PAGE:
So what if it's the 21st century? Rotech Healthcare still makes house calls. The company leases and sells respiratory-assistance equipment and durable medical equipment to home-bound patients with breathing disorders and such infirmities as chronic bronchitis, emphysema, and obstructive sleep apnea. The company operates through about 420 locations across the US. Rotech makes about 90% of its sales from respiratory equipment, including nebulizers (devices that administer medication in mist form for inhalation), sleep disorder breathing therapy systems, and oxygen systems. The firm also offers nebulizer medications and other medical equipment, including hospital beds, walkers, and wheelchairs.
Rotech mainly operates outside urban areas in order to lower its operating costs and avoid competition by larger entities. The company provides its equipment and services principally to older patients with breathing disorders, most typically associated with chronic obstructive pulmonary diseases (COPD). Its patient customers are typically referred to the company by their physicians or by hospital discharge planners. Because older patients are its primary customer base, Rotech derives nearly half of its revenues from Medicare and Medicaid programs. It also contracts with insurers and managed care entities, including the Department of Veterans Affairs.
In fiscal 2011 Rotech's net revenues of $483.8 million represented a 2.5% decrease for the comparable period in 2010. Factors contributing to the decrease included decreases of $12 million in nebulizer medication reimbursement and volume, $5 million in reductions from competitive bidding, and decreases of $5.6 million in non-patient service revenue, non-core product lines, and changes in Medicare reimbursement. Organic growth in the company's core oxygen and CPAP (continuous positive airway pressure) product line patient counts, plus an increase in net revenue associated with patients transitioned onto service through equipment and asset purchases, partially offset Rotech's decreased revenues by about $10 million. The company has operated at a loss for its third straight year. Rotech's net loss in 2011 increased from its loss of $4 million in 2010 to almost $14.8 million, mainly due to a $12.6 million increase in net interest expense for the year and the company's loss on extinguishment of debt.
The company's decline in profitability in recent years is largely due to decreased Medicare reimbursement rates, especially for nebulizer medications. In fact, Rotech faces significant challenges related to Medicare reimbursements that the company expects to continue to negatively affect its financial position. Since 2009, its finances have been negatively affected by a 36-month rental cap on oxygen equipment provided to Medicare beneficiaries as well as reductions in reimbursements for oxygen and other medical equipment (as part of the Medicare Improvement for Patients and Providers Act). Additionally, potential future changes in Medicare policies could have an adverse effect on Rotech's financial condition. These could include freezes and reductions in reimbursement rates for home medical equipment, dispensing fee reductions, and changes in competitive bidding or accreditation requirements, new clinical conditions for reimbursements, and quality standards as required by health care reform laws.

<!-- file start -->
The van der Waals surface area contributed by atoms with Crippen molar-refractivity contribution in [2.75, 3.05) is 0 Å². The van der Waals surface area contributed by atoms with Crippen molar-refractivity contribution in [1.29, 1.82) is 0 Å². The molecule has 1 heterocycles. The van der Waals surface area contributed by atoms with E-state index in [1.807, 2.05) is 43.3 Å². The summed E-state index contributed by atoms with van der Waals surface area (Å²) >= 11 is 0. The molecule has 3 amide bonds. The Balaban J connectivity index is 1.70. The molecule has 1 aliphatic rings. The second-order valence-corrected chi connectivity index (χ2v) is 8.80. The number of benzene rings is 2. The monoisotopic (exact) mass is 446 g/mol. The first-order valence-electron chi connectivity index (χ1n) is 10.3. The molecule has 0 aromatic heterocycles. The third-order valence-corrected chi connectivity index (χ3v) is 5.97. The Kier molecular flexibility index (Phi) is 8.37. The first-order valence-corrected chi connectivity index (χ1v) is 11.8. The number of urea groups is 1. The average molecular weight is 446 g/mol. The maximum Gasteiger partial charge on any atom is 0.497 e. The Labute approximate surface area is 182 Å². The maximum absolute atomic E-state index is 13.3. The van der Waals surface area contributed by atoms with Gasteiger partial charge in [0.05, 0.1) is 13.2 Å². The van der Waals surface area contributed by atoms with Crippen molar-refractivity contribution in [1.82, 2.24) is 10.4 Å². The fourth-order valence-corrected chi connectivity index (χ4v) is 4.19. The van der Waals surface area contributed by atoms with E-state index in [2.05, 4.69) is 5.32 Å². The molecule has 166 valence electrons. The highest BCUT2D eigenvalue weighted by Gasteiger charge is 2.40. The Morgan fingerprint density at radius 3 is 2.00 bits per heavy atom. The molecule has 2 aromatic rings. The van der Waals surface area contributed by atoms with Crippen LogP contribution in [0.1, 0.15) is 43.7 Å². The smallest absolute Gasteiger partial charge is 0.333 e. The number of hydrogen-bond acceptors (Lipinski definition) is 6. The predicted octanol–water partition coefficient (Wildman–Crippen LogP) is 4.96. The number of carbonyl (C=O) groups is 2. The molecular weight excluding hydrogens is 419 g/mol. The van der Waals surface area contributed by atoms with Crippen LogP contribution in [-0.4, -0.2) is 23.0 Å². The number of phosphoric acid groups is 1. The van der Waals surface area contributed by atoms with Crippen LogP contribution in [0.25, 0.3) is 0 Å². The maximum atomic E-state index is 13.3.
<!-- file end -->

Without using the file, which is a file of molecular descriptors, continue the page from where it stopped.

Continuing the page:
Strategically, Rotech continues to work on reducing its costs, increasing operational efficiencies, maintaining internal growth, and seeking opportunities to gain market share by making selective equipment and asset purchases from companies exiting the home medical equipment market. For example, in 2011 Rotech acquired three home medical equipment providers that serve Baltimore and Philadelphia and other east coast markets. The company also implemented a new order intake system that, along with its electronic medical record system, helped it to automate and consolidate many of its former paper-based processes. Rotech is also exploring financing activities through public or private offerings of equity, debt, or convertible securities, including its stock. In mid-2011 it filed to relist its stock on the NASDAQ Global Market, but has yet to meet the $4-per-share minimum bid price that is required.
The current incarnation of Rotech Healthcare came into existence in the early 2000s as the result of a bankruptcy organization. Formerly Rotech Medical Corporation, the company emerged from Chapter 11, changed its name, and spun itself off from Integrated Health Services (which had also restructured under bankruptcy protection due to debt issues). – less